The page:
The five-second rule isn’t so simple

A new study complicates the “five-second rule,” the widely accepted idea that it’s okay to scoop up fallen food and eat it if you’re quick enough.

Donald Schaffner, professor and extension specialist in food science at Rutgers University, found that moisture, type of surface, and contact time all contribute to cross-contamination. In some instances, the transfer begins in less than one second.

“The popular notion of the ‘five-second rule’ is that food dropped on the floor, but picked up quickly, is safe to eat because bacteria need time to transfer,” Schaffner says, adding that while the pop culture “rule” has been featured by at least two TV programs, research in peer-reviewed journals is limited.

“We decided to look into this because the practice is so widespread. The topic might appear ‘light’ but we wanted our results backed by solid science,” says Schaffner, who conducted research with Robyn Miranda, a graduate student in his laboratory at the School of Environmental and Biological Sciences at Rutgers University-New Brunswick.

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The researchers tested four surfaces—stainless steel, ceramic tile, wood, and carpet—and four different foods (watermelon, bread, bread and butter, and gummy candy). They also looked at four different contact times—less than one second, five, 30, and 300 seconds. They used two media—tryptic soy broth or peptone buffer—to grow Enterobacter aerogenes, a nonpathogenic “cousin” of Salmonella that naturally occurs in the human digestive system.

Transfer scenarios were evaluated for each surface type, food type, contact time, and bacterial prep; surfaces were inoculated with bacteria and allowed to completely dry before food samples were dropped and left to remain for specified periods. All totaled 128 scenarios were replicated 20 times each, yielding 2,560 measurements. Post-transfer surface and food samples were analyzed for contamination.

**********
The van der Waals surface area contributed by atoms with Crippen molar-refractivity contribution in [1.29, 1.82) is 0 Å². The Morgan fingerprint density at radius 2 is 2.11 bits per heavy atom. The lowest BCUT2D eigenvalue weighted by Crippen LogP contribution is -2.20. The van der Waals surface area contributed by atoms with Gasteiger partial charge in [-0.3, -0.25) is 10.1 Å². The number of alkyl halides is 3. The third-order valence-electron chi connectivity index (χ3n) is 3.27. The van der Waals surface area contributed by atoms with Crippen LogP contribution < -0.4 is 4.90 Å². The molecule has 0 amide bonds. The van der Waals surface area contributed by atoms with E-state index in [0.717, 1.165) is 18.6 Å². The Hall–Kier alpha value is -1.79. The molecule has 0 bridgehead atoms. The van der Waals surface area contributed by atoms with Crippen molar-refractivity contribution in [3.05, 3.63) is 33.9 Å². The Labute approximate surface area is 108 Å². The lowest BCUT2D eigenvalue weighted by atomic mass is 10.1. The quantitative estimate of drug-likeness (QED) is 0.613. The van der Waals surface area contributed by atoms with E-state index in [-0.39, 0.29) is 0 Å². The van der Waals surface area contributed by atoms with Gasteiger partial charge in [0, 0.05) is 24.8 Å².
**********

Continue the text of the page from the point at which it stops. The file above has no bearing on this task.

Not surprisingly, watermelon had the most contamination, gummy candy the least. “Transfer of bacteria from surfaces to food appears to be affected most by moisture,” Schaffner says. “Bacteria don’t have legs, they move with the moisture, and the wetter the food, the higher the risk of transfer. Also, longer food contact times usually result in the transfer of more bacteria from each surface to food.”

Perhaps unexpectedly, carpet has very low transfer rates compared with those of tile and stainless steel, whereas transfer from wood is more variable. “The topography of the surface and food seem to play an important role in bacterial transfer,” Schaffner says.

So while the researchers demonstrate that the five-second rule is “real” in the sense that longer contact time results in more bacterial transfer, it also shows other factors, including the nature of the food and the surface it falls on, are of equal or greater importance.

“The five-second rule is a significant oversimplification of what actually happens when bacteria transfer from a surface to food,” Schaffner says. “Bacteria can contaminate instantaneously.”

The findings appear online in the journal Applied and Environmental Microbiology.

Source: Rutgers University

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Source: Futurity